The Plot: After a tragic incident in space, NASA astronaut Brian (Patrick Wilson) is given the blame and becomes an outcast. A decade later, he’s approached by science nerd KC (John Bradley) who has made a shocking discovery – the moon is out of orbit and is gradually edging closer to Earth, causing gravitational effects and disastrous city-destroying tidal waves. They team up with Brian’s former co-pilot Jo (Halle Berry) to head into space to find out what’s going on with the moon…
The Verdict: In Moonfall there’s a climactic third act scene in which our spacebound heroes head into the interior of a disintegrating moon to save the Earth. A throwaway line is used by one of the characters, KC, – ‘ludicrous mode’. Not so throwaway it seems, as it comes to encapsulate everything about Roland Emmerich’s latest disaster epic. It’s wildly-plotted, crazy in its execution and indeed, ludicrous throughout. It’s all done in an enjoyably daft way that somehow manages to pull itself together despite its narrative shortcomings. Emmerich has destroyed the (onscreen) world so many times now that he seems to have a death wish that should prompt calls from the FBI to investigate his appetite for destruction. Maybe. In the meantime, he’s concocted another special effects extravaganza to once again prove that he’s the modern-day equivalent of Irwin Allen, more popularly known as the 1970s Master Of Disaster. Emmerich has picked up the battered and scarred baton from him and ran with it.
German-born but American-based Emmerich can do ‘serious mode’ with films like his Shakespeare conspiracy theory feature Anonymous, which ruffled some academic feathers. He seems happiest though perhaps agreeing with Orson Welles on a movie studio being the best toy a boy ever had, hoovering up the formerly-named 20th Century Fox’s money to kick some alien ass in smash hit Independence Day. This toy allows him to play around with the epic scale of his imagination. His script with Spenser Cohen and Harald Kloser is a doozy. What if our orbiting satellite, the moon, was sent hurtling towards the Earth? It sounds like Emmerich took those early scenes in the 1980 Flash Gordon and expanded it into a much larger doomsday story. No Flash to save the world. Just two maverick astronauts and an amiable nerd who spouts off about megastructures with giddy excitement. There’s more to this story though, which even by Emmerich’s standards is too outlandish to even describe. You just have to go along for the ride, bumps and all.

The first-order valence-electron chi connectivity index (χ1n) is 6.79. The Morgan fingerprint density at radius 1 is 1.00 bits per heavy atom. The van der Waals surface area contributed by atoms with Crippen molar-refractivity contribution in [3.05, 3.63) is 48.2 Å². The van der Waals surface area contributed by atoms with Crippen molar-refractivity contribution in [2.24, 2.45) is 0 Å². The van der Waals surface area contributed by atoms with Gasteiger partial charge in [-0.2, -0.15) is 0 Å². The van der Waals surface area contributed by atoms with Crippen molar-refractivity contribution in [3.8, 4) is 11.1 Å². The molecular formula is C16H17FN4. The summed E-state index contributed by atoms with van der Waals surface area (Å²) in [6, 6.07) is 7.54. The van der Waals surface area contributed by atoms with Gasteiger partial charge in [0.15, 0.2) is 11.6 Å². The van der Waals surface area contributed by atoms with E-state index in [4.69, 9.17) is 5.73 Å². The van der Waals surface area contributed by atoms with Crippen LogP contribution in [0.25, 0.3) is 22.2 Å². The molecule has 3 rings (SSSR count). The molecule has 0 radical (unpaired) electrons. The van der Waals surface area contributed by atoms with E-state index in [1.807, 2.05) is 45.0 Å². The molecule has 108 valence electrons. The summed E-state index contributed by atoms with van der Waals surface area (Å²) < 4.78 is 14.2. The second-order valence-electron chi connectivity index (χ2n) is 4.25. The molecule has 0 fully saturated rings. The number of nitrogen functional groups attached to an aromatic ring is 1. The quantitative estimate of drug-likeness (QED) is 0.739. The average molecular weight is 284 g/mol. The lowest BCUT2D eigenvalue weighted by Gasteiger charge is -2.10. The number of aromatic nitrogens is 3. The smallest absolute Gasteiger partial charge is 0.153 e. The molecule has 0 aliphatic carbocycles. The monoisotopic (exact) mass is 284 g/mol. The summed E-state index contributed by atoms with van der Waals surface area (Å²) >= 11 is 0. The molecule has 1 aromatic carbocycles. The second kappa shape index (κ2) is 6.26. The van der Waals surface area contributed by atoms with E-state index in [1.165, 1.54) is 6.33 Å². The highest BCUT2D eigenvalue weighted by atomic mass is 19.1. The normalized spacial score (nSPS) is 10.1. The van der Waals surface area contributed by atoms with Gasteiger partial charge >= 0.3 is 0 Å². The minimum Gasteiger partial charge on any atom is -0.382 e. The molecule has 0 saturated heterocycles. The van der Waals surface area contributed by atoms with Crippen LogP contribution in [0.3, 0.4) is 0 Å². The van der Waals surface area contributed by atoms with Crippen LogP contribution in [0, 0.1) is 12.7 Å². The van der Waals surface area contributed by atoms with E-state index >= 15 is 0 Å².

There are plenty of bumps along the way including the earthbound-characters who are barely developed enough to care about, such as Brian’s delinquent son – suitably named Sonny (Charlie Plummer). There’s even a cat called Fuzz Aldrin (groan). There’s wide scale destruction in Los Angeles, perhaps a sly dig at Hollywood due to Moonfall being independently financed, partly with Chinese backing from the Huayi Brothers. Few deaths are shown, thereby reducing these scenes to just a city being destroyed without any emotional impact on the devastating loss. But what’s this? A modicum of restraint from Emmerich. When it comes to New York’s turn, he tastefully avoids lobbing a big old chunk of moon rock at the Freedom Tower. He doesn’t even cut away to Europe or elsewhere. Instead, he’s having fun with ‘gravity waves’ and exploring just what makes the moon tick. For added value and some credibility, he throws in Donald Sutherland channelling his similar one-scene JFK character’s conspiracy theory.
Had it been co-written and directed by anyone else, Moonfall would fall apart at the seams like a Syfy Channel cheapie – Earth Vs The Moon? But Emmerich knows when to place the tongue firmly in cheek and somehow endear himself to audiences. Anchored by the star power of Patrick Wilson and Halle Berry and armed with decent special effects (every dollar/yuan is there onscreen), he pulls off this lunatic plot about the moon with flair. Disengage your brain and grab a hearty bag of popcorn. Moonfall is a ludicrous blast of enjoyable nonsense that shouldn’t be taken remotely seriously.
Rating: 3 / 5
Review by Gareth O’Connor
A ludicrous blast
Moonfall (UK / USA / China / 12A / 130 mins)
In short: A ludicrous blast
Directed by Roland Emmerich.
Starring Patrick Wilson, Halle Berry, John Bradley, Charlie Plummer, Michael Pena, Donald Sutherland.